Tuesday, October 19, 2021
Oct. 19, 2021

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Work progressing on Evergreen Highway walkway

Half-mile stretch marks project's 2nd of 5 phases

By , Columbian City Government Reporter
Published:
3 Photos
City contractor Andrew Halme of Battle Ground company Halme Excavating clears brush Wednesday along Southeast Evergreen Highway in Vancouver, where construction of a pedestrian walkway begins this week.
City contractor Andrew Halme of Battle Ground company Halme Excavating clears brush Wednesday along Southeast Evergreen Highway in Vancouver, where construction of a pedestrian walkway begins this week. Photo Gallery

As the oldest road in Clark County, Southeast Evergreen Highway in Vancouver is long overdue for a pedestrian walkway, residents say.

By early October, they’ll get their wish — in part.

This week, construction began on nearly a half-mile-long stretch of walkway extending along the nearly century-old highway from Southeast Ellsworth Road to Southeast 100th Court. Built of pervious concrete to let rain filter through, the $646,000 walkway will be mostly 8 feet wide. In some places, it will narrow to 6 feet to preserve mature fir trees along the bumpy, two-lane road lined with old homes behind stone walls and iron gates.

This is the second phase of the five-phase Evergreen Highway walkway project. The first phase, from Ellsworth Road to the Columbia Springs Environmental Education Center at 12208 S.E. Evergreen Highway, was finished in 2001. Funded by a federal transportation enhancement grant, the current phase is being built by Halme Excavating of Battle Ground, the lowest bidder on the city project.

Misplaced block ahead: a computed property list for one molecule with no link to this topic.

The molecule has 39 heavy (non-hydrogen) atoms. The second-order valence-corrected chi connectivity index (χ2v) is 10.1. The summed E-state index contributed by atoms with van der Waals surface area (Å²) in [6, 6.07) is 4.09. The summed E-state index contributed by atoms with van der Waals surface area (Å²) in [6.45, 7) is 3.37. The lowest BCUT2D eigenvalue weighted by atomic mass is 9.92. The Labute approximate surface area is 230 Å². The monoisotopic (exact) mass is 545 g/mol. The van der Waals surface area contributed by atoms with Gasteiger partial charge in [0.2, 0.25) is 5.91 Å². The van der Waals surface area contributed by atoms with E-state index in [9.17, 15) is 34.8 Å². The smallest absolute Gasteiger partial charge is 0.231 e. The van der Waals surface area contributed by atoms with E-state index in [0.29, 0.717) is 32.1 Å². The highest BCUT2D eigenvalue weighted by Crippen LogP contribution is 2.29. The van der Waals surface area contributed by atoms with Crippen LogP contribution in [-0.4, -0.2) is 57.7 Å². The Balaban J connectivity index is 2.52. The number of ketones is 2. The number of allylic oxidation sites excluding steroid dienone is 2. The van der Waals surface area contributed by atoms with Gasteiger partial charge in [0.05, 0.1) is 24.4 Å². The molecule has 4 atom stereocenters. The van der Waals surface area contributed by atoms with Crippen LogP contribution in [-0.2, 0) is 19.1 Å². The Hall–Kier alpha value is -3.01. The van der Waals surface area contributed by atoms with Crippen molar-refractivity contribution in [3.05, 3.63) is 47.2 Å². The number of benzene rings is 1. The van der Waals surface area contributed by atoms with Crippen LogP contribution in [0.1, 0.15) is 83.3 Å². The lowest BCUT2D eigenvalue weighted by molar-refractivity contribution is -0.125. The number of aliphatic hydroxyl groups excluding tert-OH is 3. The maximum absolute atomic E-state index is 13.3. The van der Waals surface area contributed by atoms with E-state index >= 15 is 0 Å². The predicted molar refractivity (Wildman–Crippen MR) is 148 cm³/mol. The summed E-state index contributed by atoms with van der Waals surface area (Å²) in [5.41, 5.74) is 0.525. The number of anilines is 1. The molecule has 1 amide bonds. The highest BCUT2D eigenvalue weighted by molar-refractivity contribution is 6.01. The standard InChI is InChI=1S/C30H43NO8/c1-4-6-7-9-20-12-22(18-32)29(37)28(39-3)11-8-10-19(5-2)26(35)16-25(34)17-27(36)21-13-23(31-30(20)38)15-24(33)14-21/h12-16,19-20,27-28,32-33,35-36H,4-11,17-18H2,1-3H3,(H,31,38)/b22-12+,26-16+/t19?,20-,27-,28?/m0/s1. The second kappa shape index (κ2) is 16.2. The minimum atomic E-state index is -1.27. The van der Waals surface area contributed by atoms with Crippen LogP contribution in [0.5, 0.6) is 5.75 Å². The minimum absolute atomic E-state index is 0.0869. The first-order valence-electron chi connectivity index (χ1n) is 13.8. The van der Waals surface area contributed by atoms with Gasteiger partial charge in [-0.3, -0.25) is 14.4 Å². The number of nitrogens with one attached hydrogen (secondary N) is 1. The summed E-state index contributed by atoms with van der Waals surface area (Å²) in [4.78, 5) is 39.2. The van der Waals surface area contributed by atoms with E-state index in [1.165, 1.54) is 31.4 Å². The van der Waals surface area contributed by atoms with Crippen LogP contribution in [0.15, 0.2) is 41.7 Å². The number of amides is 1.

For 30 years, neighbors and different committees have been clamoring for a pedestrian walkway, said Chris Kellogg, co-chair of the Old Evergreen Highway Neighborhood Association, which has been working on the project with the East Old Evergreen Highway Neighborhood Association.

“For so long, all you would hear is, ‘there’s no money.’ Or, ‘that’s a good idea, we’ll work on that and get back to you,’ ” Kellogg, 55, said Wednesday. “The neighbors were getting pretty frustrated because we pay one of the highest tax bases in the county. … The fact that you can go anywhere else in the city and county and have sidewalks just didn’t make sense to us.”

Stormwater regulations have gotten stricter in the 14 years since the 2001 segment was built, and the design requirements are different now. In addition to a pervious concrete surface, a 2-foot-wide gravel strip will be installed between the roadway and walkway to catch street drainage runoff.

Here are the remaining phases for the trail, which eventually will run from Southeast Chelsea Avenue to Southeast 164th Avenue:

• Chelsea Avenue to Weber Arboretum: Design phase expected to begin this summer, funded by grants.

• Weber Arboretum to 100th Court: Preliminary design finished; city looking for grant money for rights-of-way acquisition and construction.

• Columbia Springs Environmental Education Center to Southeast 164th Avenue: Private fundraising efforts in progress to pay for design.

“The completion of this entire trail alongside Old Evergreen Highway with its connectivity to the waterfront trail and downtown will be a great asset for Vancouver,” Dode Jackson, co-chair of the Old Evergreen Highway Neighborhood Association, said in an email Tuesday.

Kellogg said the neighborhood associations have raised up to $180,000 in private dollars so far for the walkway’s final phase, which he hopes will be built in three to five years.

“Private involvement contributing to the cause certainly helps bring all of this kind of stuff to fruition,” he said. “Without the neighborhood associations, this never would have happened. No doubt about that.”

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